What is Emotional Intelligence?
Emotional Intelligence emerged as a field of curiosity and study, and not long after a focus of training and coaching, in the 1990s. It is still considered a new kid on the block in the world of training and development. So why has Emotional Intelligence gotten such a foothold, and is it deserving of all this attention—and some would even say hype?
Emotional Intelligence has its roots in the work of many clinicians, authors and researchers—a group of professionals whose work is so varied that the very phrase, “Emotional Intelligence” (EI) has evolved different meanings in different corners. In general—taking all the EI models into account—Emotional Intelligence is the behavior we each engage around self-awareness, self-management (how I know and control myself) and the concern and sensitivity we bring to relationships and to others around us (how I foster and care for my connection with others). The behaviors I bring to the world—that is what my Emotional Intelligence reflects (regardless of the model I select).
So with all the models and theories at your disposal, why choose Emotional Intelligence?
There are three primary reasons that have brought and kept us here at OKA using Emotional Intelligence. Emotional Intelligence is behavioral; the results are easy to understand and interpret, and most EI models are developmentally focused. In other words, Emotional Intelligence pivots to action and developmental next steps.
1. Behavior vs. Style
Emotional Intelligence is about behavior (which is a choice), not style (which is hard-wired).
A majority of self-awareness and development tools are rooted in style or personality-based assessments and models that center around the concept that we are hard-wired in a certain way that results in a fixed or fairly static style or type. The MBTI, the DiSC, the SDI—the field abounds with this kind of assessment. This approach to self-awareness is popular and can be quite useful. Indeed, OKA was founded around its deep connection to the Myers-Briggs Type Indicator, an instrument we continue to use and support with enthusiasm.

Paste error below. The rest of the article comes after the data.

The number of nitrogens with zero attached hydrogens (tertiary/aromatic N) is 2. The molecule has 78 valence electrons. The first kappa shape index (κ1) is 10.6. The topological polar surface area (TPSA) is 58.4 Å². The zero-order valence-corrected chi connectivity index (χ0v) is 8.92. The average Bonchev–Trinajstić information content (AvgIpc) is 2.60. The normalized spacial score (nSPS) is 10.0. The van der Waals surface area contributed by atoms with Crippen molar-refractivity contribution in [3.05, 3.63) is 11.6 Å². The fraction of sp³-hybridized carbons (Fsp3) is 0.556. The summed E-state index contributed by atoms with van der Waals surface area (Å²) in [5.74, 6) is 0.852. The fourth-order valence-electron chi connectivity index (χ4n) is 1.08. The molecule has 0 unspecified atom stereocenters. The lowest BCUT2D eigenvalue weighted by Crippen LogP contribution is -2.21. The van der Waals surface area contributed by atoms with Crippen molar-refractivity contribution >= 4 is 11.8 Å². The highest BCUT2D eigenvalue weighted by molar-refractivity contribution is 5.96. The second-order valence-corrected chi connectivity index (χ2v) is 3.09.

However, the use of any style-based assessment requires an overt discussion about the differences between hard-wired style and behavior. Type is hard-wired; whereas, behavior is a choice. This distinction—while essential to using accurately and well any Type-based tool—too often goes un-discussed and is too often misunderstood.
For instance, if you’re an Introvert, you have a hard-wired preference for Introversion, but this preference does not enable accurate prediction of your behavior or skills at any given time. Introversion does not indicate what you will do or say next—at this party or during this meeting. Too many people assume—falsely—that a Type (or style) predicts behavior, but this is not necessarily the case. Type is hard-wired, but behavior is a choice. Emotional Intelligence is about the behaviors you engage—regardless of any hard-wiring that may exist.
2. Comparison to the Norm
Emotional Intelligence compares the frequency and intensity of your behavior with that of those around you.
Unlike so many popular tools that seek to categorize and sort people, Emotional Intelligence is a collection of behaviors—each of which is pretty universal. The key question is how much you engage any of these behaviors compared to the people around you. How assertive are you? How much self-regard do you have? How optimistic are you? The only way to answer these questions is for you to compare your behavior with others’. Compared to the average person, you’re more assertive, but less optimistic perhaps.
This kind of comparison—your team to the overall organization, you to your work group, you to the general population—is a simple, easy-to-grasp concept. You are taller than John, but John is taller than Sally. Sally got an A; John earned a C, and your test score was an F. Putting your performance or measurements on this kind of frequency distribution is commonplace. The intensity or frequency of your behaviors are equally as easy to compare. While these comparisons can lead to data that are challenging and sometimes hard to take in, the act of comparing is widely accepted and is conceptually boAth easy and logical.
3. Pivoting to Action
Emotional Intelligence is about skill-building, growth and development.
Emotional Intelligence measures your behavior, but the point of most EI work is not the measurement itself, but the follow-on development work. If you decide more self-awareness, more empathy or more flexibility would benefit you, a good Emotional Intelligence development effort should then pivot to the exercises or activities that would practice those targeted behaviors.
Emotional Intelligence helps you understand your own behavior and the impact and connection you have on and with the world around you—and then prompts you to move beyond this awareness to change and improve your behavioral choices and skillset. Self-awareness leading to development and behavioral change—that is the benefit of Emotional Intelligence.
OKA’s EQ Workbook offers many different exercises to practice and develop each of the EQ-i’s 15 elements. For example, the following page is an example of the development actions and exercises for Assertiveness.
This blog was a definition of and an argument for the concept of Emotional Intelligence—an explanation of why someone would choose this framework over any other. Click here if you are interested in why someone would choose to use (or NOT to use) the EQ-i specifically.